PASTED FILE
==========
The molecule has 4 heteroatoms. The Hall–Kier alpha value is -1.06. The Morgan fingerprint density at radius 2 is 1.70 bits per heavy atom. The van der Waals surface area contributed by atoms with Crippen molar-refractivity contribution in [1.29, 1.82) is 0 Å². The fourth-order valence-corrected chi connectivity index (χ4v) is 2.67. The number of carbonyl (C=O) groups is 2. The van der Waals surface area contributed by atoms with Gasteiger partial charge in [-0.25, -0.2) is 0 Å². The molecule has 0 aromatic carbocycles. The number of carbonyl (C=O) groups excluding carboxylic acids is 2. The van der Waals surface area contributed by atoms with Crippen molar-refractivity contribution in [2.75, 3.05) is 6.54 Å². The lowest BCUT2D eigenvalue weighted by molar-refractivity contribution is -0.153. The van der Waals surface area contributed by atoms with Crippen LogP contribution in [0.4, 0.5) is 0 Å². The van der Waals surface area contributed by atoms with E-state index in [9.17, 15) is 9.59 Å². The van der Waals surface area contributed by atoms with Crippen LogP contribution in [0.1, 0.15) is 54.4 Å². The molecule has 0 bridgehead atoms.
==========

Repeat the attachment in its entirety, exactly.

The molecule has 4 heteroatoms. The Hall–Kier alpha value is -1.06. The Morgan fingerprint density at radius 2 is 1.70 bits per heavy atom. The van der Waals surface area contributed by atoms with Crippen molar-refractivity contribution in [1.29, 1.82) is 0 Å². The fourth-order valence-corrected chi connectivity index (χ4v) is 2.67. The number of carbonyl (C=O) groups is 2. The van der Waals surface area contributed by atoms with Gasteiger partial charge in [-0.25, -0.2) is 0 Å². The molecule has 0 aromatic carbocycles. The number of carbonyl (C=O) groups excluding carboxylic acids is 2. The van der Waals surface area contributed by atoms with Crippen molar-refractivity contribution in [2.75, 3.05) is 6.54 Å². The lowest BCUT2D eigenvalue weighted by molar-refractivity contribution is -0.153. The van der Waals surface area contributed by atoms with Crippen LogP contribution in [0.4, 0.5) is 0 Å². The van der Waals surface area contributed by atoms with E-state index in [9.17, 15) is 9.59 Å². The van der Waals surface area contributed by atoms with Crippen LogP contribution in [0.1, 0.15) is 54.4 Å². The molecule has 0 bridgehead atoms.